Eva Petrič: Recycling Earthlings
June 1 through June 26, 2022
By JONATHAN GOODMAN, June 2022
Eva Petrič is a multimedia artist who is based in New York, Vienna, and Ljubljana (Slovenia), where she was born, Her show, “Recycling Earthlings,” on exhibit at Mizuma & Kips on the edge of Chinatown, is her first at the gallery. The title of the exhibition, according to the artist, refers to the interconnectedness of life, ranging from people to bacteria, in a common web. Petrič sees her smallest piece, Earthling Tattoo Seal, a cube 1 cubic centimeter in size, now navigating space in an international space station, as a totem indicative of our shared existence. In this sense, we are all standing on common ground, joined even on a cellular level. The show evidences human concern; the artist wants to help the astronauts with difficulties in homesickness and isolation above earth. In the gallery fully occupied by sculpture, flat work, and small installations, Petrič presents a visual environment whose multiple surfaces and volumes develop an extended metaphor: the idea that cultural production can indicate the very human need to join forces so as to bridge differences between states of biological existence. Petrič, always an artist of invention, has created a complex scenario, in which the idea of a common ground is suggested rather than directly declared.
The result, a combination of multimedia art, the conceptual bridging of different species, and, regularly, recycled materials, is fascinating in its illustration of life’s myriad possibilities. Perhaps the idea of the otherworldly existence of space, suggested in the title by the word “Earthlings,” acts as a physical and metaphysical support for the show. Petrič's recycled materials, which include used lace, doilies, and Plexiglas, serve as the components of a broad array of objects: photography, sculpture, and textile work. Her range of activities is broad; she even did a short performance opening night. The space is filled with imagery; as viewers enter the gallery, they are met with a very large circular doily titled World Embryo (2022), composed of smaller circular pieces in tan and white placed within its boundaries. The work serves not only as a metaphor for shared activity; the doily is a significant element of Petrič art. Another large piece of lace, with a large hole in its center, was hung midway through the gallery, at a height most could walk under easily.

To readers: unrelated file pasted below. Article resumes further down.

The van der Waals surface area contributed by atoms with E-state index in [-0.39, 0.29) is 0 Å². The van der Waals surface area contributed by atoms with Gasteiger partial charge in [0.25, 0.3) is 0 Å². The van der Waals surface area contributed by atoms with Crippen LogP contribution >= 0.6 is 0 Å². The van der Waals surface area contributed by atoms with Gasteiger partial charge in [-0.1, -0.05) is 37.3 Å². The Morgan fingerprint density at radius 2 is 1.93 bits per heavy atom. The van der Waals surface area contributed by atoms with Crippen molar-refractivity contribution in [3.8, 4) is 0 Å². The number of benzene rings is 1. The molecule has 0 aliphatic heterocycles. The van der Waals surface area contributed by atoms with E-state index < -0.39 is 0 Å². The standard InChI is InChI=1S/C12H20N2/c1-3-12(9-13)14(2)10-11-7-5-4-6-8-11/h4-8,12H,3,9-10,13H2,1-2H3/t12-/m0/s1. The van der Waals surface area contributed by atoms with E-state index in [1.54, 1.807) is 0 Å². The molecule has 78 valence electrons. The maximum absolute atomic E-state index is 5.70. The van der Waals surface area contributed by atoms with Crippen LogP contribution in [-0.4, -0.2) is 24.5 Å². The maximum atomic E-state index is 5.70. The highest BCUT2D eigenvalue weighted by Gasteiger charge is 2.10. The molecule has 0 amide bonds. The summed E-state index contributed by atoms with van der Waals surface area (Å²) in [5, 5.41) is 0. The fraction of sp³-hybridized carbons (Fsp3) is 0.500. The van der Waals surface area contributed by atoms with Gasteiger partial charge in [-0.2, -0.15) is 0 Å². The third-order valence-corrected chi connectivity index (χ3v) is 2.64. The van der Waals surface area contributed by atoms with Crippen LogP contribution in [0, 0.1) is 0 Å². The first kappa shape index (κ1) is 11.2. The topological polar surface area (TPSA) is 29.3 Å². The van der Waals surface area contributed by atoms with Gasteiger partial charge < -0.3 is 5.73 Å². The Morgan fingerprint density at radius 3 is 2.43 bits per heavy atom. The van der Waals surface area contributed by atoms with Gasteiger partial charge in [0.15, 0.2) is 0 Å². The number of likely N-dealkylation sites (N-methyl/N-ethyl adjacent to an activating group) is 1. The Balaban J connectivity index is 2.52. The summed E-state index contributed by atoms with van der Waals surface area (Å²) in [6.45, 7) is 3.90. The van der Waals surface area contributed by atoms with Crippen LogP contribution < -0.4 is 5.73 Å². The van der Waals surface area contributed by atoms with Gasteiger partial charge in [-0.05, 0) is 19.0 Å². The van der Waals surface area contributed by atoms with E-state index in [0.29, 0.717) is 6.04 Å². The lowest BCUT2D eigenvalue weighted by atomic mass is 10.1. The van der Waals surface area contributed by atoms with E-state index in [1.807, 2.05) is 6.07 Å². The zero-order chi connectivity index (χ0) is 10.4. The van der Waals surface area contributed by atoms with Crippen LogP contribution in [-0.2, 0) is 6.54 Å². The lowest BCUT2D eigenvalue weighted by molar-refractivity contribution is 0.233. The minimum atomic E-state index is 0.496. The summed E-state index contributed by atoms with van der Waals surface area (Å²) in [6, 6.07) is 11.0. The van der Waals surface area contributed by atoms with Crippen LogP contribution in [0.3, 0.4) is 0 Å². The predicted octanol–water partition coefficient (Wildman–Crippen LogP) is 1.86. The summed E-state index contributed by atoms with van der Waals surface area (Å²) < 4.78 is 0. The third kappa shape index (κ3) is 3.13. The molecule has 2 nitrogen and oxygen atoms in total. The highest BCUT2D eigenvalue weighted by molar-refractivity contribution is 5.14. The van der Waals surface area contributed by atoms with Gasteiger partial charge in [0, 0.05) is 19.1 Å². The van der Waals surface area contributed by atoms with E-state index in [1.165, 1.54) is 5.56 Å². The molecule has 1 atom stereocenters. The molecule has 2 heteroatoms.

The artist’s mixed-media sculpture Wave (2018) consists of a strip of transparent black material that begins on the floor and moves up the wall. Three flat figures, one on top of the strip on the floor and the other two set a good deal above on the wall, exhibit bodies that exist as enlarged lace, with regular patterns cut from the paper. They might be swimming in the face of a cresting wave. It is a beautiful work, emphasizing Petrič's ability to find lyricism through materials. Petrič's flat work, The Last Supper (2022), consists of 12 vertical bands, ranging in color from mauve, orange, light and dark blue, white, and black, placed at slightly different heights on the wall. Three of the bands have easily visible drawings of humanoid creatures with long torsos but no legs; the figures are made more complicated by abstract designs occurring within their chest. One sees in the work the artist’s wish to rework one of the most powerful devotional images in Western culture with embellishments, not quite human, from outer space. Since Petrič comes from Slovenia, Christian in its beliefs, it might be a personal statement; or it might also be a merger of old and new outlooks, brought together by a common need.
The final image to be discussed, Earthling (2019), a print on polycarbonate, is 160 cm tall. It is a female figure, white on the left and black on the right, pierced with regular arrangements of circular openings. Overall, the figure imitates a doily pattern despite the outline of its human body. A Lucite support holds the figure up. In this piece, the abstract patterns decorate and also intensify our experience of the generalized female body. Petrič often works with outlines and silhouettes, whose overall design belongs both to the abstract and the figurative. Perhaps this description could be extended to the entire show, which intends to convey a shared, very human realism through work that is often not very human at all. Petrič, very gifted, belongs to an international group of artists who make good use of New York’s wayward energies. Her situation, enabling her to move from studio to studio in three countries, helps her establish a broad range of imagery. Thus, Petrič's eclecticism is quite a strength. it is clear that she is in command of her theme and her materials. WM
Jonathan Goodman is a writer in New York who has written for Artcritical, Artery and the Brooklyn Rail among other publications.
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